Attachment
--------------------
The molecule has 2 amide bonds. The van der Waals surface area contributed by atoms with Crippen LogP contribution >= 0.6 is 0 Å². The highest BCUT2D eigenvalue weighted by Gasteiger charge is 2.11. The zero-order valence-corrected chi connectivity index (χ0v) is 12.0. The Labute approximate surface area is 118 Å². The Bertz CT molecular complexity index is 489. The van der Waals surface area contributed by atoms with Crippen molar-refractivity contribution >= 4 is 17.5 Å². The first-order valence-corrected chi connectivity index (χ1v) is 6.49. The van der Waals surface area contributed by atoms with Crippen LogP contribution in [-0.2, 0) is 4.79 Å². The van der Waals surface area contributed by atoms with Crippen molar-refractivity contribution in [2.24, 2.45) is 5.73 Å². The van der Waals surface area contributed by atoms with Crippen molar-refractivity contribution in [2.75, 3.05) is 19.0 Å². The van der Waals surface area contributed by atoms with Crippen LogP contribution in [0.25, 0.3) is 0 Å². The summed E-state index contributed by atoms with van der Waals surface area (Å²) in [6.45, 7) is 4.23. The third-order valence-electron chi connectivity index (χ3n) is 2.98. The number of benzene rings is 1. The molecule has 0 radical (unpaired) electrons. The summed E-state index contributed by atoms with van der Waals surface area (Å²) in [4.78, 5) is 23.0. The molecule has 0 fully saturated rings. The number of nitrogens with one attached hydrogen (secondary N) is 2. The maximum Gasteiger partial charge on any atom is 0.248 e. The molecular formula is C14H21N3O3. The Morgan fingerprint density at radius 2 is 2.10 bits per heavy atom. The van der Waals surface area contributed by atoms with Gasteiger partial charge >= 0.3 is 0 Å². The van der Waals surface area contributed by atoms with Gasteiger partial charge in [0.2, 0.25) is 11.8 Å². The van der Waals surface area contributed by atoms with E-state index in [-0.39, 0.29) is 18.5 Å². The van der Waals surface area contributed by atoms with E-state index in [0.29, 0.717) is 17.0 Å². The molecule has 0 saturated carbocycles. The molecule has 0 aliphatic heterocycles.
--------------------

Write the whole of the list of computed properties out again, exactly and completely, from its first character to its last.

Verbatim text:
The molecule has 2 amide bonds. The van der Waals surface area contributed by atoms with Crippen LogP contribution >= 0.6 is 0 Å². The highest BCUT2D eigenvalue weighted by Gasteiger charge is 2.11. The zero-order valence-corrected chi connectivity index (χ0v) is 12.0. The Labute approximate surface area is 118 Å². The Bertz CT molecular complexity index is 489. The van der Waals surface area contributed by atoms with Crippen molar-refractivity contribution >= 4 is 17.5 Å². The first-order valence-corrected chi connectivity index (χ1v) is 6.49. The van der Waals surface area contributed by atoms with Crippen LogP contribution in [-0.2, 0) is 4.79 Å². The van der Waals surface area contributed by atoms with Crippen molar-refractivity contribution in [2.24, 2.45) is 5.73 Å². The van der Waals surface area contributed by atoms with Crippen molar-refractivity contribution in [2.75, 3.05) is 19.0 Å². The van der Waals surface area contributed by atoms with Crippen LogP contribution in [0.25, 0.3) is 0 Å². The summed E-state index contributed by atoms with van der Waals surface area (Å²) in [6.45, 7) is 4.23. The third-order valence-electron chi connectivity index (χ3n) is 2.98. The number of benzene rings is 1. The molecule has 0 radical (unpaired) electrons. The summed E-state index contributed by atoms with van der Waals surface area (Å²) in [4.78, 5) is 23.0. The molecule has 0 fully saturated rings. The number of nitrogens with one attached hydrogen (secondary N) is 2. The maximum Gasteiger partial charge on any atom is 0.248 e. The molecular formula is C14H21N3O3. The Morgan fingerprint density at radius 2 is 2.10 bits per heavy atom. The van der Waals surface area contributed by atoms with Gasteiger partial charge >= 0.3 is 0 Å². The van der Waals surface area contributed by atoms with Gasteiger partial charge in [0.2, 0.25) is 11.8 Å². The van der Waals surface area contributed by atoms with E-state index in [-0.39, 0.29) is 18.5 Å². The van der Waals surface area contributed by atoms with E-state index in [0.29, 0.717) is 17.0 Å². The molecule has 0 saturated carbocycles. The molecule has 0 aliphatic heterocycles.